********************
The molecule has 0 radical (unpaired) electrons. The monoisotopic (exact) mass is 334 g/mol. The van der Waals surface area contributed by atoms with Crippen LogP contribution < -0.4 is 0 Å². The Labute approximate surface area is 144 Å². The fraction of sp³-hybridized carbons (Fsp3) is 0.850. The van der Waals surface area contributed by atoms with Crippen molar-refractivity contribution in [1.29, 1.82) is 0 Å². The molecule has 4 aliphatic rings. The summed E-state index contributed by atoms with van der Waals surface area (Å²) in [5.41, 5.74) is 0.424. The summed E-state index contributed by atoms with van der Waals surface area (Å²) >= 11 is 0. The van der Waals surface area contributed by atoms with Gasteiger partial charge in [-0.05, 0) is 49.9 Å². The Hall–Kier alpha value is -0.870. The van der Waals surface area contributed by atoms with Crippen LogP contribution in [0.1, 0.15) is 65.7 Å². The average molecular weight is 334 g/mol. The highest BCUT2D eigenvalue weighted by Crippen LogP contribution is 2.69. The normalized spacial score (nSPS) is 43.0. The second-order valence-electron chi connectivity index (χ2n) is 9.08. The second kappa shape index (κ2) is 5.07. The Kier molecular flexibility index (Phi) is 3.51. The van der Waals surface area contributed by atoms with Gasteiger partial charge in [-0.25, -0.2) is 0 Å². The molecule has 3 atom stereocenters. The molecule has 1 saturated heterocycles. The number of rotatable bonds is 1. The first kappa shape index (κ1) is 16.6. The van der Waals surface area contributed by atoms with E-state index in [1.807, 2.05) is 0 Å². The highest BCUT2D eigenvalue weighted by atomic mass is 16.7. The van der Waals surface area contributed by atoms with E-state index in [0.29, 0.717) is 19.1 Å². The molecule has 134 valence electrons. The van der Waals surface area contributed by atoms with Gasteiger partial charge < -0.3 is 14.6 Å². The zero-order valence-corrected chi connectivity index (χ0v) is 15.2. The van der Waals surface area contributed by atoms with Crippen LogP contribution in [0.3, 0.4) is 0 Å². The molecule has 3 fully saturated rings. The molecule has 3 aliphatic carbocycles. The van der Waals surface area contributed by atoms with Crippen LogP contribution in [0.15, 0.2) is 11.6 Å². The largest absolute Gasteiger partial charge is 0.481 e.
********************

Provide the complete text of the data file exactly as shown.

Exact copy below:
The molecule has 0 radical (unpaired) electrons. The monoisotopic (exact) mass is 334 g/mol. The van der Waals surface area contributed by atoms with Crippen LogP contribution < -0.4 is 0 Å². The Labute approximate surface area is 144 Å². The fraction of sp³-hybridized carbons (Fsp3) is 0.850. The van der Waals surface area contributed by atoms with Crippen molar-refractivity contribution in [1.29, 1.82) is 0 Å². The molecule has 4 aliphatic rings. The summed E-state index contributed by atoms with van der Waals surface area (Å²) in [5.41, 5.74) is 0.424. The summed E-state index contributed by atoms with van der Waals surface area (Å²) >= 11 is 0. The van der Waals surface area contributed by atoms with Gasteiger partial charge in [-0.05, 0) is 49.9 Å². The Hall–Kier alpha value is -0.870. The van der Waals surface area contributed by atoms with Crippen LogP contribution in [0.1, 0.15) is 65.7 Å². The average molecular weight is 334 g/mol. The highest BCUT2D eigenvalue weighted by Crippen LogP contribution is 2.69. The normalized spacial score (nSPS) is 43.0. The second-order valence-electron chi connectivity index (χ2n) is 9.08. The second kappa shape index (κ2) is 5.07. The Kier molecular flexibility index (Phi) is 3.51. The van der Waals surface area contributed by atoms with Gasteiger partial charge in [-0.25, -0.2) is 0 Å². The molecule has 3 atom stereocenters. The molecule has 1 saturated heterocycles. The number of rotatable bonds is 1. The first kappa shape index (κ1) is 16.6. The van der Waals surface area contributed by atoms with E-state index in [1.807, 2.05) is 0 Å². The highest BCUT2D eigenvalue weighted by atomic mass is 16.7. The van der Waals surface area contributed by atoms with E-state index in [0.29, 0.717) is 19.1 Å². The molecule has 134 valence electrons. The van der Waals surface area contributed by atoms with Gasteiger partial charge < -0.3 is 14.6 Å². The zero-order valence-corrected chi connectivity index (χ0v) is 15.2. The van der Waals surface area contributed by atoms with Crippen LogP contribution in [0.3, 0.4) is 0 Å². The molecule has 3 fully saturated rings. The molecule has 3 aliphatic carbocycles. The van der Waals surface area contributed by atoms with Crippen LogP contribution in [0.15, 0.2) is 11.6 Å². The largest absolute Gasteiger partial charge is 0.481 e.